Italy election: Global stocks rally as politicians seek to resolve political gridlock


Italian electoral placards showing political rivals Pier Luigi Bersani, left, and Silvio Berlusconi. The sworn enemies may end up sharing control of the country.

BRUSSELS, Belgium — Global stock markets rebounded Wednesday as Italian politicians searched for a way out of the political gridlock following Monday’s inconclusive election result, the Associated Press reported.

Shares were pummeled on Monday and Tuesday after the Italian election failed to deliver a clear winner, setting the stage for sworn enemies to form a coalition government in order to avoid another ballot.

But this won’t be easy.

Pier Luigi Bersani, whose Democratic Party won a narrow victory in the lower house of parliament but lacks the numbers in the senate to form government, has called on Beppe Grillo of the populist 5 Star Movement to help govern, Bloomberg reported.

But Grillo responded with a barrage of internet insults.

"Bersani: speaking corpse" said a headline on his blog above a photomontage of the Democratic Party (PD) leader dressed as a ghost from a well-known 1950's movie.

"Bersani is a political stalker making indecent proposals to the M5S," Grillo said. "We won't give a vote of confidence to PD, or anyone else."

Grillo recalled that during the campaign, Bersani referred to him as "an indecent macho, like Berlusconi" and an antidemocratic "fascist of the web" who would lead Italy to ruin.

If Grillo persists in his refusal to enter political deals, Bersani will be forced to seek an arrangement with former Italian Prime Minister Silvio Berlusconi — or throw in the towel and accept another election.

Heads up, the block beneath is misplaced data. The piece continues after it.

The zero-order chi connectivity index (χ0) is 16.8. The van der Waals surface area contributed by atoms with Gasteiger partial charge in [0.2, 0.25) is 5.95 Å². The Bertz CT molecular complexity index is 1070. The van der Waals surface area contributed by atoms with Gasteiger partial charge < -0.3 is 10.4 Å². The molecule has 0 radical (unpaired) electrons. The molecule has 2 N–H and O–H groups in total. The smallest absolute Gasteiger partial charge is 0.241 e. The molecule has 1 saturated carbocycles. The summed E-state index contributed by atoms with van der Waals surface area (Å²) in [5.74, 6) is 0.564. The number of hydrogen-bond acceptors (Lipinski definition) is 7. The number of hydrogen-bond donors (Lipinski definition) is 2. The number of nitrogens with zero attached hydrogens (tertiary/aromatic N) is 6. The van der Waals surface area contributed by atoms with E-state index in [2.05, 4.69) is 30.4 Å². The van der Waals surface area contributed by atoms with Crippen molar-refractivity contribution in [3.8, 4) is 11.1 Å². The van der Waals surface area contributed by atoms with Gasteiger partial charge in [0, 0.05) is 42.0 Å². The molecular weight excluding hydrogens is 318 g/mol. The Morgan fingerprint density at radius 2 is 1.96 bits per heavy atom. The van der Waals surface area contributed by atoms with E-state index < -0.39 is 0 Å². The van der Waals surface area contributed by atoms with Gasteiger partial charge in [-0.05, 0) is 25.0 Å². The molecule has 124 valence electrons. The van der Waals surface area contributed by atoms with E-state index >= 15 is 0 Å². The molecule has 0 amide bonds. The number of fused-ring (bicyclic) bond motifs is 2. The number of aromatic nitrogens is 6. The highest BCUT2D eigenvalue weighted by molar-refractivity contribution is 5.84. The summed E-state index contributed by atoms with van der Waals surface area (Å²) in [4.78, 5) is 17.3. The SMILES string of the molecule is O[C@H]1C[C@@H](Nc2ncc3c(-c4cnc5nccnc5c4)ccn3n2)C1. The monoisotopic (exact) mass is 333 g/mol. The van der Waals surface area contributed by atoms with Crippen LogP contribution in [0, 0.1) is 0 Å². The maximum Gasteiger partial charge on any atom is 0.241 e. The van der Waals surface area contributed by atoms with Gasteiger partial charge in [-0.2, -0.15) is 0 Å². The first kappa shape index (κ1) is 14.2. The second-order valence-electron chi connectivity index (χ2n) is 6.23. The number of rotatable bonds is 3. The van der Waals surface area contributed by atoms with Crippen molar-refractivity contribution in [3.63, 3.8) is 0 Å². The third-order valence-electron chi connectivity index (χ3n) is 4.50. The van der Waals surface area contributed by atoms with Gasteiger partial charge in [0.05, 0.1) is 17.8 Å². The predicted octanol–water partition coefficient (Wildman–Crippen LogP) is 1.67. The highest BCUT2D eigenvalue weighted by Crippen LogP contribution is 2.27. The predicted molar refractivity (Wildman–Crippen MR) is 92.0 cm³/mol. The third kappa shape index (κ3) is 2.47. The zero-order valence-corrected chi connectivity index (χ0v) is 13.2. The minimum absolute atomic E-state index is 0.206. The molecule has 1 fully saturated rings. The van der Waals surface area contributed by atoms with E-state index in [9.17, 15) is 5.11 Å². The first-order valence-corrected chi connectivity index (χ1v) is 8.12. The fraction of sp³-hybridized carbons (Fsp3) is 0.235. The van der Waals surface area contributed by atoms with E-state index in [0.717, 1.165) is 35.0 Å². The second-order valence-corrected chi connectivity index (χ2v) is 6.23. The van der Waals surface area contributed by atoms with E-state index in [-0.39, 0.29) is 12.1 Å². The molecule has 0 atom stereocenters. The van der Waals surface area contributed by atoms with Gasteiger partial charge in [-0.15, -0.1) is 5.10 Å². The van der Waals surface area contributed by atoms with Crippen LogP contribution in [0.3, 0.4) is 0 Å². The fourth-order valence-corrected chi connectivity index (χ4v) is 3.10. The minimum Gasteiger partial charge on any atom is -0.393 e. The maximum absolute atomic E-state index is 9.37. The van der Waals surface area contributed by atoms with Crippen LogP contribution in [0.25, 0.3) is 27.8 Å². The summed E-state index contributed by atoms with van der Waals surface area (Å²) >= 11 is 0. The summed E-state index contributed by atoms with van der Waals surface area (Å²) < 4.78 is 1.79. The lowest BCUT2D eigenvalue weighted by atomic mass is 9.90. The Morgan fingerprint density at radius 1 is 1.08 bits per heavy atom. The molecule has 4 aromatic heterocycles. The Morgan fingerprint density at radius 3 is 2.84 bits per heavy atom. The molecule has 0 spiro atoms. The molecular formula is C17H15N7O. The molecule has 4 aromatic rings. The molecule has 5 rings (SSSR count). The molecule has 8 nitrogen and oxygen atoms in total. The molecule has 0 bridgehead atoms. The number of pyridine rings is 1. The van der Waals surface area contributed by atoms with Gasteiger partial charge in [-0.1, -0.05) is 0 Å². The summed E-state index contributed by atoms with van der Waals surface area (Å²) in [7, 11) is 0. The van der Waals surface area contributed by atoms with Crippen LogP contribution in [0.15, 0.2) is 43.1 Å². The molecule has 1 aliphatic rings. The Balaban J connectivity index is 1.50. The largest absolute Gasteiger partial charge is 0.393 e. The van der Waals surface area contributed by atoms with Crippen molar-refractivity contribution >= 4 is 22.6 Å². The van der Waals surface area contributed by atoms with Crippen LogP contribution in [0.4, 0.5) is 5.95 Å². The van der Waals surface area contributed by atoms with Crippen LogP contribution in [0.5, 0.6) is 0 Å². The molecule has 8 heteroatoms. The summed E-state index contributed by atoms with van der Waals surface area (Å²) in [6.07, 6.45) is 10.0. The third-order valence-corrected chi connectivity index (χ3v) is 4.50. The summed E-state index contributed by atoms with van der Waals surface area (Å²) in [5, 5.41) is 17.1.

Grillo may be hoping for the latter — and the chance to continue his "revolution" by becoming top party.

“The people that have destroyed this country are now trying to get back together to carry out reforms to the things that they have destroyed. The public won’t accept that anymore,” Grillo said.

Berlusconi's conservative coalition came “within a whisker” of victory in the lower house, the Wall Street Journal reported.

Sharing power with Berlusconi would be a bitter pill for Bersani to swallow given he has blamed his flamboyant rival for “ruining Italy,” EurActiv reported.

Berlusconi, however, appears willing to let bygones be bygones.

After the release of Monday’s results, Berlusconi said a new set of elections was “not useful.”

“We all need to reflect on what we can do for Italy. … I don't think Italy can do without being governed," said Berlusconi, whose comments have been interpreted as an olive branch to Bersani.

Italy's respite from the markets today was thanks largely to reassuring news for the world economy from the US.

The government was also able to sell $8.5 billion in bonds, although its borrowing costs hit their highest level in five months. Moody's warning that it could further cut Italy's credit rating if reform falters is also damaging confidence.

European leaders continued to press Italy's politicians to stay on the path of reform and fiscal discipline.

"It is now up to Italian political leaders to assume responsibility, compromise and form a stable government," tweeted Herman Van Rompuy, president of the European Council. "Nor for Italy is there a real alternative to continuing fiscal consolidation and reforms."

Germany's Social Democratic Party leader Peter Steinbruck went further, telling a political meeting he was "appalled that two clowns have won," in a reference to Grillo and Berlusconi.

Italy's figurehead President Giorgio Napolitano promptly scratched a meeting with Steinbruck from the agenda of his ongoing visit to Germany.

Paul Ames contributed to this report from Brussels.


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